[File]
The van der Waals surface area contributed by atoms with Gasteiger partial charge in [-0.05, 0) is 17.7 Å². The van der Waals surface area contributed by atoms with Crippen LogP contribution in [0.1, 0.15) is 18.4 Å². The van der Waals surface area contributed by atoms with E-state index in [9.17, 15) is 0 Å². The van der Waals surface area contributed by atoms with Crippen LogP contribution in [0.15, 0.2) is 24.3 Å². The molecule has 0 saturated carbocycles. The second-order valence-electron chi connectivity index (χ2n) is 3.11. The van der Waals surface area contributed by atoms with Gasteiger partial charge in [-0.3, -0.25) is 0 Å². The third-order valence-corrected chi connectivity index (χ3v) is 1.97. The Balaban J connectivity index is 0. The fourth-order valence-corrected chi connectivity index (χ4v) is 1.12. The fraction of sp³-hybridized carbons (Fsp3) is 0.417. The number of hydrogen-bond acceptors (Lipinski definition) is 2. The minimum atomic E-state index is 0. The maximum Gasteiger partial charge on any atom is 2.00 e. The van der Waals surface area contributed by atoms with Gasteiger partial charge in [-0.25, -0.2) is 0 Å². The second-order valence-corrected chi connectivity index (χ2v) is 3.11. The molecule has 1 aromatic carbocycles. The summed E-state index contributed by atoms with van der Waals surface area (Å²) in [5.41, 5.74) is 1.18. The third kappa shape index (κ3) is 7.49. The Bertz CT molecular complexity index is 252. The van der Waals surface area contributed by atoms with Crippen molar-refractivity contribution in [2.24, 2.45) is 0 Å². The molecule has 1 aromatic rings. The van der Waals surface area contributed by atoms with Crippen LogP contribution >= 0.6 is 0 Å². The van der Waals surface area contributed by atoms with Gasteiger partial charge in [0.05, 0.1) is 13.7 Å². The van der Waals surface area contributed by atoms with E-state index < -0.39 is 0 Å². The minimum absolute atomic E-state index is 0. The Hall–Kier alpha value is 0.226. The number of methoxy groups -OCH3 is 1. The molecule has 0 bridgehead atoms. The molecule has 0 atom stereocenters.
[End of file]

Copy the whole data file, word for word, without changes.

The van der Waals surface area contributed by atoms with Gasteiger partial charge in [-0.05, 0) is 17.7 Å². The van der Waals surface area contributed by atoms with Crippen LogP contribution in [0.1, 0.15) is 18.4 Å². The van der Waals surface area contributed by atoms with E-state index in [9.17, 15) is 0 Å². The van der Waals surface area contributed by atoms with Crippen LogP contribution in [0.15, 0.2) is 24.3 Å². The molecule has 0 saturated carbocycles. The second-order valence-electron chi connectivity index (χ2n) is 3.11. The van der Waals surface area contributed by atoms with Gasteiger partial charge in [-0.3, -0.25) is 0 Å². The third-order valence-corrected chi connectivity index (χ3v) is 1.97. The Balaban J connectivity index is 0. The fourth-order valence-corrected chi connectivity index (χ4v) is 1.12. The fraction of sp³-hybridized carbons (Fsp3) is 0.417. The number of hydrogen-bond acceptors (Lipinski definition) is 2. The minimum atomic E-state index is 0. The maximum Gasteiger partial charge on any atom is 2.00 e. The van der Waals surface area contributed by atoms with Gasteiger partial charge in [-0.25, -0.2) is 0 Å². The second-order valence-corrected chi connectivity index (χ2v) is 3.11. The molecule has 1 aromatic carbocycles. The summed E-state index contributed by atoms with van der Waals surface area (Å²) in [5.41, 5.74) is 1.18. The third kappa shape index (κ3) is 7.49. The Bertz CT molecular complexity index is 252. The van der Waals surface area contributed by atoms with Crippen molar-refractivity contribution in [2.24, 2.45) is 0 Å². The molecule has 1 aromatic rings. The van der Waals surface area contributed by atoms with Crippen LogP contribution >= 0.6 is 0 Å². The van der Waals surface area contributed by atoms with Gasteiger partial charge in [0.05, 0.1) is 13.7 Å². The van der Waals surface area contributed by atoms with E-state index < -0.39 is 0 Å². The minimum absolute atomic E-state index is 0. The Hall–Kier alpha value is 0.226. The number of methoxy groups -OCH3 is 1. The molecule has 0 bridgehead atoms. The molecule has 0 atom stereocenters.